Harry Houdini was once the most famous person on the planet. He is the man who can make the impossible seem real. So when, on the most extraordinary night of his life, Martin Strauss accidentally kills the great magician, his own life is turned upside down. He loses his home, the woman he loves and every hope he once had. Now his doctor has informed him he is losing his mind too, and Martin decides it is time to set the record straight with Houdini's daughter, Alice.
But this record will not straighten easily. A lifetime of sleight of hand takes some explaining...
Life and death, memory and forgetting, the thrill of escape: Steven Galloway has unleashed the power of a luminous imagination in this dazzling new novel.
Read Caroline Baum's Review
The Confabulist is also full of intrigue and espionage, but set mostly in the 20s when Harry Houdini transfixed audiences around the world with his feats of escapology. What is perhaps less well known (at least to me) is the fact that fledgling intelligence agencies in various countries thought he might be useful to their covert operations. How he gets involved with the imperial Russian household and extricates himself from some near fatal tight spots makes for high drama. The traditional bookshop, like the tiger, is an endangered species. Maybe that is why it is enjoying a 'moment' in contemporary fiction as rarity confers mystique: there is almost a 'bookshop genre' in literary fiction now, with clever narrative puzzles constructed around erudite clues in secret tomes. The bookshop has become our favourite location of knowledge, of stories behind stories, and also the domain of eccentric characters no longer confined to the pages of books but as living breathing figures hiding in the backroom, often reluctant to part with their stock.
About the Author
Steven Galloway was born in Vancouver in 1975. He is the author of three prestigious novels including The Cellist of Sarajevo, which was longlisted for the 2012 IMPAC Dublin literary Award and has been translated into numerous languages.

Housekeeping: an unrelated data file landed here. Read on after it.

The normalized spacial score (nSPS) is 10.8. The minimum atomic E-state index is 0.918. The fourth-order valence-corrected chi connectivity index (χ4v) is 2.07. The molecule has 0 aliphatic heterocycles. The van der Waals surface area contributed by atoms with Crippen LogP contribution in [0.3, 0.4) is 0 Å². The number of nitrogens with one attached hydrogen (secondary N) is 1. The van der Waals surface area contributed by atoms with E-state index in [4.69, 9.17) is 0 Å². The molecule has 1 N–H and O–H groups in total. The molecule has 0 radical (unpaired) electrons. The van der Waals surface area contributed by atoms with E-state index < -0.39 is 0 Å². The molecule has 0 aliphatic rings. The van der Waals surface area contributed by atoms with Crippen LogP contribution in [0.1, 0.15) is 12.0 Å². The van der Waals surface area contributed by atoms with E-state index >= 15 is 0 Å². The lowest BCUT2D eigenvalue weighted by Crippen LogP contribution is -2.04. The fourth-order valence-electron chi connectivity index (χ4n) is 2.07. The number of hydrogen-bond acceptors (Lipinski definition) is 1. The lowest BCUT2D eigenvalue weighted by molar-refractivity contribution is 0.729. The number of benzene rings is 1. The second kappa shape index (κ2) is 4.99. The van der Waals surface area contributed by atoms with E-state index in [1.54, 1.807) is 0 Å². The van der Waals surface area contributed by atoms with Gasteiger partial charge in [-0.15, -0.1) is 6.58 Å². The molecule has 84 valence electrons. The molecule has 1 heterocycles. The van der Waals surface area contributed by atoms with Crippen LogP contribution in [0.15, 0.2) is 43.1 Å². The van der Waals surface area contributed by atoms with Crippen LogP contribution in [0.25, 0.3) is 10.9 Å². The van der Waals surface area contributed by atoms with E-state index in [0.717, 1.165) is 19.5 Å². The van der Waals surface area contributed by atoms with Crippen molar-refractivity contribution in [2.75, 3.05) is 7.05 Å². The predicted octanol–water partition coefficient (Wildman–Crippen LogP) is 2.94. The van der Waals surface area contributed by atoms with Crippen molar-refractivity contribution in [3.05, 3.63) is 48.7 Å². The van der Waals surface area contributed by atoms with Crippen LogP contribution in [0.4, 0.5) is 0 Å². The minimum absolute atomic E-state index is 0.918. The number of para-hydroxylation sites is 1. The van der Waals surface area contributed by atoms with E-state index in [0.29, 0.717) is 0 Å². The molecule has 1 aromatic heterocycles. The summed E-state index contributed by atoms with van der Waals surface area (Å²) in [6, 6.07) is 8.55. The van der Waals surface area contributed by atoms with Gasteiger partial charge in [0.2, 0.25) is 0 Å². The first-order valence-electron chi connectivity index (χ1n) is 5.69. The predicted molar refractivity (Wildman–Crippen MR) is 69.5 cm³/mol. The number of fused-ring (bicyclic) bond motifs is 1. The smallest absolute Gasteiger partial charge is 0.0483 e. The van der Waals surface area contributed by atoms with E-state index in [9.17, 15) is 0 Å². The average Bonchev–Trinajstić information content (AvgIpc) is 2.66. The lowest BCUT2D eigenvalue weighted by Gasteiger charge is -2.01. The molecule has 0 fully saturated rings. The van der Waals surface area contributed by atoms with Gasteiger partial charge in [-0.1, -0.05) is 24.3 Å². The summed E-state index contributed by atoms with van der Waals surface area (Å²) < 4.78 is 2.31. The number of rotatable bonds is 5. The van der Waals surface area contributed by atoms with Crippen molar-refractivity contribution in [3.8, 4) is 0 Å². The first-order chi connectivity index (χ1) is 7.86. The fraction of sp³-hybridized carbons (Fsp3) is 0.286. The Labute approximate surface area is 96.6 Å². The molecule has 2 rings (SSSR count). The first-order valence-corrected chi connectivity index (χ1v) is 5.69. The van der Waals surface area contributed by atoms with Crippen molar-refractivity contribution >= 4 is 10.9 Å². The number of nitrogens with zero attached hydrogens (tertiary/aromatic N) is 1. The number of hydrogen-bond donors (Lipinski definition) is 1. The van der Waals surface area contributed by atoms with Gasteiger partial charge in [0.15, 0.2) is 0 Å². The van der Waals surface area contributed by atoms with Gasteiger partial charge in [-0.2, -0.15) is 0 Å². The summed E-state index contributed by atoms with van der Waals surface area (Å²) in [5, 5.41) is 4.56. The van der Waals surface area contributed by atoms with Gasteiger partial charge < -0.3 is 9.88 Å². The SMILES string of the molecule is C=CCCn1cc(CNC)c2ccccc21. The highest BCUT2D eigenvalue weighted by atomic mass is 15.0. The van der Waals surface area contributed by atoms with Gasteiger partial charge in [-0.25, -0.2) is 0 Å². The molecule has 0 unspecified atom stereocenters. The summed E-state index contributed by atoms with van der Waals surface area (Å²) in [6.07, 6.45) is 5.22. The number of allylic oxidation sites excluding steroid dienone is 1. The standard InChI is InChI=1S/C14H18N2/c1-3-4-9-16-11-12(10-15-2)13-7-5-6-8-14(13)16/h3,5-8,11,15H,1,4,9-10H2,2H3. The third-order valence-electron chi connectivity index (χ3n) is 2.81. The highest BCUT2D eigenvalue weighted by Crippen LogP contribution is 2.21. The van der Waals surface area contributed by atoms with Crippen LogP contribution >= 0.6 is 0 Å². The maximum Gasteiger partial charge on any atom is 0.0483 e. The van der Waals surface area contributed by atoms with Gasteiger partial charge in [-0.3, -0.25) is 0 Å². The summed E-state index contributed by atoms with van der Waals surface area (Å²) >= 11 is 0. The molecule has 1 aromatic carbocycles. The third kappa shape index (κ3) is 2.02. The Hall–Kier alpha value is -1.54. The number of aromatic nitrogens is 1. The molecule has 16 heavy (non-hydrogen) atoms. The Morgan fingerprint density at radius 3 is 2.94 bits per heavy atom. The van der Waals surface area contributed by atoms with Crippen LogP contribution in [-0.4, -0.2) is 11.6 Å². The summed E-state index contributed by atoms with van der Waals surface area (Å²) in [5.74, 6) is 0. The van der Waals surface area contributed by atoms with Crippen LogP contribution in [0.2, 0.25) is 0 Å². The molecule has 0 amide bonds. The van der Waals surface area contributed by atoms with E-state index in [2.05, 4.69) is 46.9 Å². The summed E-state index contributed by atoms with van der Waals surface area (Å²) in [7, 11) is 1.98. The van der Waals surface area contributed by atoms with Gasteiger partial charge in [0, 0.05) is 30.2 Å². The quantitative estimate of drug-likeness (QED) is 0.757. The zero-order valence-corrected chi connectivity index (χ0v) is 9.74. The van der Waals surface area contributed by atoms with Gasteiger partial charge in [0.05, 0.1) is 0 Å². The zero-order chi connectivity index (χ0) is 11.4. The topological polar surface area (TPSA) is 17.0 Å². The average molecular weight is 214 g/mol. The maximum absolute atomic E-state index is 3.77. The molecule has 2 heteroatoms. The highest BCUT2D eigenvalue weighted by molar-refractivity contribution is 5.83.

'A brilliant novel, and one that virtually demands multiple readings to pick up all the subtleties (especially concerning the end of the book, and enough said about that).' starred review Booklist 'Clever and entertaining, The Confabulist is a novel that takes great joy in exploring the art of illusion, saving its final trick to play on its readers.' -- Hoopla 'Like a good magic trick, The Confabulist is so cleverly constructed that Galloway leaves you wondering: How did he do it?...It's a beautifully wrought novel about the grip of illusion and the way we tell ourselves stories to seek redemption, or forgiveness at the very least.' Washington Post '[Galloway's] explorations of the relationships between truth and illusion, fiction and reality, need and conscience are stimulating and affecting...An entertaining fictional reflection on the 20th century's most famous magician.' Kirkus Reviews 'A thoughtful, intriguing book and certainly not all smoke and mirrors.' Otago Daily Times 'Astonishing, intriguing and marvellous.' Good Reading 'In this gripping, multi-layered account of two lonely men haunted by the decisions they make, Steven Galloway has exquisitely crafted a powerful play on perception and regret-an ending that's pure magic.' North and South 'A cleverly constructed novel, hard to put down, and just as hard to forget. It's a fascinating meditation on identity and memory and the line between illusion and reality that keeps haunting you, even when you think you know how the trick has been done.' Weekend Herald
Number Of Pages: 320
Published: 28th May 2014
Dimensions (cm): 23.5 x 15.4 x 2.4
Weight (kg): 23.5